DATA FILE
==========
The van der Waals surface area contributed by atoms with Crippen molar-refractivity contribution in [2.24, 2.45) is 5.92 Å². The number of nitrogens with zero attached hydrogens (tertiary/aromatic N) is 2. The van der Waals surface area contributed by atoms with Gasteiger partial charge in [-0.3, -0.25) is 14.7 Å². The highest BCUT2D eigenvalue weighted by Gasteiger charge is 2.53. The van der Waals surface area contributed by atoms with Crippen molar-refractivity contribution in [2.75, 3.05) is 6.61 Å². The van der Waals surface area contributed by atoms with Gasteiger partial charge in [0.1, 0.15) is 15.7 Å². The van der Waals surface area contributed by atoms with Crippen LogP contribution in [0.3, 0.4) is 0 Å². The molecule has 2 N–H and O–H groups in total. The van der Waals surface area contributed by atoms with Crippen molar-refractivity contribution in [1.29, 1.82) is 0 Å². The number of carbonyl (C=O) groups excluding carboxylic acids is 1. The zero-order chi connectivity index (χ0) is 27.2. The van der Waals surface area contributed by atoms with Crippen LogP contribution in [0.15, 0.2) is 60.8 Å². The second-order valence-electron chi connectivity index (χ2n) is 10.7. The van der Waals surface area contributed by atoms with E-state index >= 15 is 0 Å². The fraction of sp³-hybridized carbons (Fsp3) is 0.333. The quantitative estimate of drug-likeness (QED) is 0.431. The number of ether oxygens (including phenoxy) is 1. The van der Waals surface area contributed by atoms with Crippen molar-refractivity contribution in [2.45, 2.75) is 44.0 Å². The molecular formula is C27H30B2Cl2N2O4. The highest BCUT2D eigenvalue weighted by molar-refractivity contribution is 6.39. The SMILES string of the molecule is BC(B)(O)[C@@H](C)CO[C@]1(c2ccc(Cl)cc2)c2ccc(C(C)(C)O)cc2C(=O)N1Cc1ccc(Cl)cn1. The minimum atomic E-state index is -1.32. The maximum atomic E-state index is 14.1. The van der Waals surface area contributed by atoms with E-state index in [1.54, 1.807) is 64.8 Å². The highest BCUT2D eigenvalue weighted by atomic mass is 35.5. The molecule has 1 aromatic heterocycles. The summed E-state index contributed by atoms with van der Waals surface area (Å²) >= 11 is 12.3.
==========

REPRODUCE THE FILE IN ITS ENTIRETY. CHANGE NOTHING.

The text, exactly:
The van der Waals surface area contributed by atoms with Crippen molar-refractivity contribution in [2.24, 2.45) is 5.92 Å². The number of nitrogens with zero attached hydrogens (tertiary/aromatic N) is 2. The van der Waals surface area contributed by atoms with Gasteiger partial charge in [-0.3, -0.25) is 14.7 Å². The highest BCUT2D eigenvalue weighted by Gasteiger charge is 2.53. The van der Waals surface area contributed by atoms with Crippen molar-refractivity contribution in [2.75, 3.05) is 6.61 Å². The van der Waals surface area contributed by atoms with Gasteiger partial charge in [0.1, 0.15) is 15.7 Å². The van der Waals surface area contributed by atoms with Crippen LogP contribution in [0.3, 0.4) is 0 Å². The molecule has 2 N–H and O–H groups in total. The van der Waals surface area contributed by atoms with Crippen molar-refractivity contribution in [1.29, 1.82) is 0 Å². The number of carbonyl (C=O) groups excluding carboxylic acids is 1. The zero-order chi connectivity index (χ0) is 27.2. The van der Waals surface area contributed by atoms with Crippen LogP contribution in [0.15, 0.2) is 60.8 Å². The second-order valence-electron chi connectivity index (χ2n) is 10.7. The van der Waals surface area contributed by atoms with E-state index >= 15 is 0 Å². The fraction of sp³-hybridized carbons (Fsp3) is 0.333. The quantitative estimate of drug-likeness (QED) is 0.431. The number of ether oxygens (including phenoxy) is 1. The van der Waals surface area contributed by atoms with Crippen molar-refractivity contribution in [2.45, 2.75) is 44.0 Å². The molecular formula is C27H30B2Cl2N2O4. The highest BCUT2D eigenvalue weighted by molar-refractivity contribution is 6.39. The SMILES string of the molecule is BC(B)(O)[C@@H](C)CO[C@]1(c2ccc(Cl)cc2)c2ccc(C(C)(C)O)cc2C(=O)N1Cc1ccc(Cl)cn1. The minimum atomic E-state index is -1.32. The maximum atomic E-state index is 14.1. The van der Waals surface area contributed by atoms with E-state index in [1.54, 1.807) is 64.8 Å². The highest BCUT2D eigenvalue weighted by atomic mass is 35.5. The molecule has 1 aromatic heterocycles. The summed E-state index contributed by atoms with van der Waals surface area (Å²) >= 11 is 12.3.